Gavin Williamson sacked: Police urged to prosecute former defence secretary over Huawei leak

MPs call for full criminal investigation following war of words between PM and sacked minister

Rob Merrick
Deputy Political Editor
Wednesday 01 May 2019 21:28
Theresa May sacks Gavin Williamson as Defence Secretary

Police have been urged to prosecute Gavin Williamson under the Official Secrets Act after Theresa May dramatically sacked her defence secretary for the Huawei leak – then immediately declared “the matter closed”.

Opposition politicians demanded a full criminal inquiry, amid incredulity that the prime minister was refusing to reveal the “compelling evidence” that pointed to his guilt, or launch any further probe.

The calls came amid an extraordinary war-of-words between Ms May and Mr Williamson, her former ally, who protested his innocence and implied he had been stitched up.

Mr Williamson revealed he had refused to resign and – in an attack on the process that ended his cabinet career – insisted “a thorough and formal inquiry would have vindicated my position”.

In conversations with allies he went further, claiming his sacking had been “politically motivated”, in an apparent swipe at Mark Sedwill, the cabinet secretary who carried out the leak inquiry.

Labour led calls for a police probe, deputy leader Tom Watson saying: “If he has leaked from the National Security Council, Gavin Williamson should be prosecuted under the Official Secrets Act. And he should forgo his ministerial severance pay.”

Vince Cable, the Liberal Democrat leader, echoed the demand, insisting: “This story cannot begin and end with dismissal from office.

“What is at stake is the capacity of our security services to give advice at the highest level. This must now be referred to the Metropolitan Police for a thorough criminal investigation”

Mr Sedwill stepped in after The Daily Telegraph revealed that a meeting of the top-secret National Security Council had agreed to give Huawei a role in building the UK’s 5G network.

The US was furious, having banned Huawei from government networks and put pressure on the UK to do the same, over fears – denied by the company – that it is a vehicle for Chinese government spies.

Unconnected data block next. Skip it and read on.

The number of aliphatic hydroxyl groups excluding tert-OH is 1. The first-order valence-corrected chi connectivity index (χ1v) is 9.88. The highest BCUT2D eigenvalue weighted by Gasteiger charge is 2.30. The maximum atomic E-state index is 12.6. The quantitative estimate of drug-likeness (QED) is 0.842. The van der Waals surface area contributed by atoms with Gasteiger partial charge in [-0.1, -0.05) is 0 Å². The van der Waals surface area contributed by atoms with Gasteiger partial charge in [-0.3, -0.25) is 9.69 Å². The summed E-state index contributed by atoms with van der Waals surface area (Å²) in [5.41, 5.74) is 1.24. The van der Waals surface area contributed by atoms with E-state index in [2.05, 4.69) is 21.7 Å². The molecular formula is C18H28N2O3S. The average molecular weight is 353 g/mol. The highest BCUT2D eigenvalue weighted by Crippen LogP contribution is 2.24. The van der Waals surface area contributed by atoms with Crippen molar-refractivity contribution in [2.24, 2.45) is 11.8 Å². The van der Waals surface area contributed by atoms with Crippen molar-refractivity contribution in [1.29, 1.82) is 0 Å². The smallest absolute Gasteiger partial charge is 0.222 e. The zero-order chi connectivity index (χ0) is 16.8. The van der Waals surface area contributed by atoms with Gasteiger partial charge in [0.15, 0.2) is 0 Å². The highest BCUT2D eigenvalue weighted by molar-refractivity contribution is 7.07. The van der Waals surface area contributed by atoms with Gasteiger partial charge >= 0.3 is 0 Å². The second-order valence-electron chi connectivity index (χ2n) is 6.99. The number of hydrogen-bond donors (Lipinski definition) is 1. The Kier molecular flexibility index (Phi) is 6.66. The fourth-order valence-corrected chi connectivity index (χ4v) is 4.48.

Facing questions immediately after the shock announcement, Ms May’s spokesman refused to discuss the evidence against Mr Williamson, beyond insisting it was “compelling”.

He also declined to discuss whether the defence secretary had broken the law, whether he should face a criminal investigation, or even whether he would receive a payoff.

The Independent understands that Mr Williamson did have a telephone conversation with the journalist who revealed the NSC decision, very soon after the meeting last Tuesday.

However, he repeatedly denied he had been source of the leak when he was interviewed by Cabinet Office officials, before a fateful 30-minute meeting with the prime minister on Wednesday.

Mr Williamson was among five cabinet ministers reported to have raised objections at the NSC meeting, putting him under suspicion.

All ministers present, and their special advisers, have been interrogated in the days since, with some ordered to hand in mobile phones to be swept for contacts with The Daily Telegraph.

The sacking came at the worst possible moment for the government, just hours before Thursday’s local elections, with the Conservatives already facing a drubbing and the loss of hundreds of seats.

Asked whether there should be a police inquiry, and if No 10 would co-operate, Ms May’s spokesman replied: “The prime minister doesn’t get involved in decisions about prosecutions.”

Faced with Mr Williamson’s firm denial of guilty, he insisted a “full an impartial investigation has been carried out”.

In a statement, the Metropolitan Police said: “At this time, we’re not carrying out an investigation. Clearly, if at any stage we receive any information that would suggest criminal offences have been committed, then we will look into that.”

In a letter to Mr Williamson, the prime minister said all others quizzed had “answered questions, engaged properly, provided as much information as possible”, adding: “Your conduct has not been of the same standard as others.”

She wrote: “I put to you the latest information from the investigation, which provides compelling evidence suggesting your responsibility for the unauthorised disclosure. No other credible version of events to explain this leak has been identified.”

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In a stinging reply, Mr Williamson hit out, saying: “I am sorry that you feel recent leaks from the National Security Council originated in my department. I emphatically believe this was not the case. I strenuously deny that I was in any way involved.”

He added: “I have always trusted my civil servants, military advisers and staff. I believe the assurances they have given me.

“I appreciate you offering me the option to resign, but to resign would have been to accept that I, my civil servants, my military advisers or my staff were responsible: this was not the case.”

Ms May moved quickly to appoint Penny Mordaunt, the international development secretary –a Portsmouth MP, with navy connections – as his replacement, the first woman in the post. Rory Stewart, the prisons minister, was promoted to fill her job.

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